Cities versus Suburbs: Where Should You Live?

Where we live has a significant impact on every aspect of our lives. Whether we’re in the inner city, out in the suburbs, or even deep in the rural countryside, our surroundings impact us in ways we may not even consider. How do we decide where to live?

As with all things in life, each type of place has advantages and disadvantages. There’s no such thing as the ‘perfect’ place to live. What you need to do is to research the benefits of city, suburban, or country living and make your decision based on what’s important to you. What do you want out of life? Choose the area that gives you most of it.

Housing and Costs

Living in the city is extremely expensive for people who need a family home. Families spend tens of thousands of dollars more on rent and utilities in the city than suburban families do. Because of the higher rent and mortgage costs in city centers and metropolitan areas, a large family home is simply out of reach. Childcare can also be significantly more expensive in cities, so families with working parents can run up large childcare bills.

Of course, as with most things in life, property prices are always subject to change, and depending on where you live, you may find that living in the city actually offers better value for money than the suburbs. If you’re unsure about the location you’re looking to live in, do a little research on comparative property prices over the last decade or so. That should give you an idea.

Family homes also tend to be more expensive in the city because there simply aren’t as many of them. Bigger houses are concentrated in the suburbs, and most city center housing is in apartment buildings or condo complexes.

Because of generally lower house prices in the suburbs, people who live in those areas are more likely to own their home than city dwellers, who are more likely to rent. If you’re looking to buy a house and give up renting for good, you’ll get a lot more bang for your buck in suburban areas.

There’s more to it than just cost. Are you dreaming of a big back yard with a grill and a patio cover, or would you rather avoid doing that kind of maintenance? Do you want the ability to expand your living space with an extension? Do you want to avoid having neighbors close by? 

These are all questions that need to be answered before you commit to a new home. What about children or pets? They need more space than a single person, couple, or even a group of friends. You can have children or a pet in the city too, of course, but you may not have the same space as a suburban family.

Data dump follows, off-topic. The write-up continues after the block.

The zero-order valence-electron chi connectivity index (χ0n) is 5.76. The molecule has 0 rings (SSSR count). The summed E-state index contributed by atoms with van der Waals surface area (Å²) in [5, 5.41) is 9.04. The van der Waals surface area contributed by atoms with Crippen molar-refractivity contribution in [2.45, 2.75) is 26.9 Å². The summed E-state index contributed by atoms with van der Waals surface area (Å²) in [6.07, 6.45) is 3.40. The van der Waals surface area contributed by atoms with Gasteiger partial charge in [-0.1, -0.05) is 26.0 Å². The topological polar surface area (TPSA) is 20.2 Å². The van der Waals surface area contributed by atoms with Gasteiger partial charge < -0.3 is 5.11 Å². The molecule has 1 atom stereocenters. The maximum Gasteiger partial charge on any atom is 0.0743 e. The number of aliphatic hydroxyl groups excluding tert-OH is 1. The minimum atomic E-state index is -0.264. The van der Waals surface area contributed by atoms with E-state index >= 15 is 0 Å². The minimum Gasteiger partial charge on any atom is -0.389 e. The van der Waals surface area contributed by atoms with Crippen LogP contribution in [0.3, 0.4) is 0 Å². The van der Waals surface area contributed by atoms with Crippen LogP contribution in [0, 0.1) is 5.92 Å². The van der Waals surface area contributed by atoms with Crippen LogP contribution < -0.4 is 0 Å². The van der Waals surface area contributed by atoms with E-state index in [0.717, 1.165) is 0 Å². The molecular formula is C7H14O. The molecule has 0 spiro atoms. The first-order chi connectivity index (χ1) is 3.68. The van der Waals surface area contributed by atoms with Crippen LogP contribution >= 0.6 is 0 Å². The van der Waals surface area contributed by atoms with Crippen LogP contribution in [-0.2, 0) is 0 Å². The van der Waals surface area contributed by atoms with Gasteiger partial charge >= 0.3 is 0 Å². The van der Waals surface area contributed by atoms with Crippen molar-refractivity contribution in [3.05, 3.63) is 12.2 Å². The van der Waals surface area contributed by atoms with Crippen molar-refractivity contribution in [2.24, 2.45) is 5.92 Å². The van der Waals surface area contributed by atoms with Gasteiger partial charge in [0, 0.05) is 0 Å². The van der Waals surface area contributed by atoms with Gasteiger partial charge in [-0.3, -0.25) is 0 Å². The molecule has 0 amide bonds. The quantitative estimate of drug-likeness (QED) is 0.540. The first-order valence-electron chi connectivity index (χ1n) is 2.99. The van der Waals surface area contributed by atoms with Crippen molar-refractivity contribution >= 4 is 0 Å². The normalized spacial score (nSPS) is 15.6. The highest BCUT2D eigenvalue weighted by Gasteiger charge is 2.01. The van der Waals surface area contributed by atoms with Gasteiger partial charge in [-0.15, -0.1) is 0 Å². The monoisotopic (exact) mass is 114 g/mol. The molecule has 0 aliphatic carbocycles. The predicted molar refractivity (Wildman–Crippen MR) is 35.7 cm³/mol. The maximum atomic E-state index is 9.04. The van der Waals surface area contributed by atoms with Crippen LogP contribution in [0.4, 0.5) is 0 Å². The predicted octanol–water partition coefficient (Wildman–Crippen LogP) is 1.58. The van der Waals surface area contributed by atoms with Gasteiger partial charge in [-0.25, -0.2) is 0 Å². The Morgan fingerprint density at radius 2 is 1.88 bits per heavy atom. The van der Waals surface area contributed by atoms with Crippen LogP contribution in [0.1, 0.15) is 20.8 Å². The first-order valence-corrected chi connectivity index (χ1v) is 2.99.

General Cost of Living

Living in the city generally costs more than living in the suburbs. This is a simple case of supply and demand. Because cities are more densely populated than suburban areas, the demand for goods and services is higher and drives up prices. However, it’s often the case that some things are more expensive in the city, and others are more expensive in the suburbs. What your cost of living turns out to be will depend largely on what you want to spend your money on.

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Let’s look at this idea in a little more detail.

As mentioned earlier, buying or renting a home is usually cheaper in the suburbs. Even if the properties themselves are expensive, you tend to get ‘more for your money’ than you would in the city. 

However, because many people who live in the suburbs still work in the city, they will probably pay more for transportation than people who live nearer their workplace. People who live in cities could walk to work or take public transport, but those who live in the suburbs are much more likely to need a car.

Cities also have much more range and variety when it comes to groceries and eating out, with street food, markets, and cheap but tasty cuisine readily available everywhere. Outside of the city center, there are fewer options, and what’s there tends to be in the more traditional ‘restaurant’ format. These places are most often more expensive than grabbing a delicious burrito from a street food van.

Careers and Commutes